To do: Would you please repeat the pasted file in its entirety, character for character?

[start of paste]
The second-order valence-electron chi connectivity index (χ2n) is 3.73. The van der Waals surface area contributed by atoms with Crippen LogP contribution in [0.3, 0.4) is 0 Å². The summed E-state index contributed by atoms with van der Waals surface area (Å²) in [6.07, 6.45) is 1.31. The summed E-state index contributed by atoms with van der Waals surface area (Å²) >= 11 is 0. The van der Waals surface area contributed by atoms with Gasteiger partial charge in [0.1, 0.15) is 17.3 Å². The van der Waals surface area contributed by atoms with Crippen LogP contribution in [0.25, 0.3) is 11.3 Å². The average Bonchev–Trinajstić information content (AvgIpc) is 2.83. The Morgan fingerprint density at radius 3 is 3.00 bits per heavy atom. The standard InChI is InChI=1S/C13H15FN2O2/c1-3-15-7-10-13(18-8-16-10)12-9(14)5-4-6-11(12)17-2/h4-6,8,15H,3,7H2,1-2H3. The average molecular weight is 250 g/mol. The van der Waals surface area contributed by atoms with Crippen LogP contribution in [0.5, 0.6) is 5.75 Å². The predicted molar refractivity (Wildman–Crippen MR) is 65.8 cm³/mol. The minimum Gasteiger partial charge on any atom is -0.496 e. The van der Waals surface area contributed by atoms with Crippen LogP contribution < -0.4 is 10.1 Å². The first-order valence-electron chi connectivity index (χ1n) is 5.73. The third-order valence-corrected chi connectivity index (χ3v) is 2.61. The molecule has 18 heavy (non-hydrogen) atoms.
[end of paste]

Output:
The second-order valence-electron chi connectivity index (χ2n) is 3.73. The van der Waals surface area contributed by atoms with Crippen LogP contribution in [0.3, 0.4) is 0 Å². The summed E-state index contributed by atoms with van der Waals surface area (Å²) in [6.07, 6.45) is 1.31. The summed E-state index contributed by atoms with van der Waals surface area (Å²) >= 11 is 0. The van der Waals surface area contributed by atoms with Gasteiger partial charge in [0.1, 0.15) is 17.3 Å². The van der Waals surface area contributed by atoms with Crippen LogP contribution in [0.25, 0.3) is 11.3 Å². The average Bonchev–Trinajstić information content (AvgIpc) is 2.83. The Morgan fingerprint density at radius 3 is 3.00 bits per heavy atom. The standard InChI is InChI=1S/C13H15FN2O2/c1-3-15-7-10-13(18-8-16-10)12-9(14)5-4-6-11(12)17-2/h4-6,8,15H,3,7H2,1-2H3. The average molecular weight is 250 g/mol. The van der Waals surface area contributed by atoms with Crippen LogP contribution in [0.5, 0.6) is 5.75 Å². The predicted molar refractivity (Wildman–Crippen MR) is 65.8 cm³/mol. The minimum Gasteiger partial charge on any atom is -0.496 e. The van der Waals surface area contributed by atoms with Crippen LogP contribution < -0.4 is 10.1 Å². The first-order valence-electron chi connectivity index (χ1n) is 5.73. The third-order valence-corrected chi connectivity index (χ3v) is 2.61. The molecule has 18 heavy (non-hydrogen) atoms.